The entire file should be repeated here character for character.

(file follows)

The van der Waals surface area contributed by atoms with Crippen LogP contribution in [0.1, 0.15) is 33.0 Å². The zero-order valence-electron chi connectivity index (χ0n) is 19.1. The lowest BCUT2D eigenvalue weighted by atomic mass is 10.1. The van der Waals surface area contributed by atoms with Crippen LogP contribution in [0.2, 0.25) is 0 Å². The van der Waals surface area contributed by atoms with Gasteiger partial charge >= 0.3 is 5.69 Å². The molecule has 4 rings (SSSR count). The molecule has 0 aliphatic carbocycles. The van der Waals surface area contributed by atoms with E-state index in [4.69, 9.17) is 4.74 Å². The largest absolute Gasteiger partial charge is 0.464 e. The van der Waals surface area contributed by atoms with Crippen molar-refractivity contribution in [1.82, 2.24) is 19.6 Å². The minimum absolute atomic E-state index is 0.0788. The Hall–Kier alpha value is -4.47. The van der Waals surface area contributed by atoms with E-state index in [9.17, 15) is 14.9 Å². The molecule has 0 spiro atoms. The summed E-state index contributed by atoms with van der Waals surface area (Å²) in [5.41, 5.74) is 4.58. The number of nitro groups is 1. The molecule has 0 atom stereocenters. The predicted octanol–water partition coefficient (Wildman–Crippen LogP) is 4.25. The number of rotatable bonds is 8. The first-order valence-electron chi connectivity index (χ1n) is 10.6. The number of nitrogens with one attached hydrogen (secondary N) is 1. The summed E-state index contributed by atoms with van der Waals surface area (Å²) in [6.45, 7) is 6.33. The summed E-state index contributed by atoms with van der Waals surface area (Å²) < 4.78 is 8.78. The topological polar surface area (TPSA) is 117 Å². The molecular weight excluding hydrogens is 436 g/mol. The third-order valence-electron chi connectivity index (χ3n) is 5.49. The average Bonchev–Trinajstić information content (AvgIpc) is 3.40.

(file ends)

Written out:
The van der Waals surface area contributed by atoms with Crippen LogP contribution in [0.1, 0.15) is 33.0 Å². The zero-order valence-electron chi connectivity index (χ0n) is 19.1. The lowest BCUT2D eigenvalue weighted by atomic mass is 10.1. The van der Waals surface area contributed by atoms with Crippen LogP contribution in [0.2, 0.25) is 0 Å². The van der Waals surface area contributed by atoms with Gasteiger partial charge >= 0.3 is 5.69 Å². The molecule has 4 rings (SSSR count). The molecule has 0 aliphatic carbocycles. The van der Waals surface area contributed by atoms with E-state index in [4.69, 9.17) is 4.74 Å². The largest absolute Gasteiger partial charge is 0.464 e. The van der Waals surface area contributed by atoms with Crippen molar-refractivity contribution in [1.82, 2.24) is 19.6 Å². The minimum absolute atomic E-state index is 0.0788. The Hall–Kier alpha value is -4.47. The van der Waals surface area contributed by atoms with E-state index in [9.17, 15) is 14.9 Å². The molecule has 0 spiro atoms. The summed E-state index contributed by atoms with van der Waals surface area (Å²) in [5.41, 5.74) is 4.58. The number of nitro groups is 1. The molecule has 0 atom stereocenters. The predicted octanol–water partition coefficient (Wildman–Crippen LogP) is 4.25. The number of rotatable bonds is 8. The first-order valence-electron chi connectivity index (χ1n) is 10.6. The number of nitrogens with one attached hydrogen (secondary N) is 1. The summed E-state index contributed by atoms with van der Waals surface area (Å²) in [6.45, 7) is 6.33. The summed E-state index contributed by atoms with van der Waals surface area (Å²) < 4.78 is 8.78. The topological polar surface area (TPSA) is 117 Å². The molecular weight excluding hydrogens is 436 g/mol. The third-order valence-electron chi connectivity index (χ3n) is 5.49. The average Bonchev–Trinajstić information content (AvgIpc) is 3.40.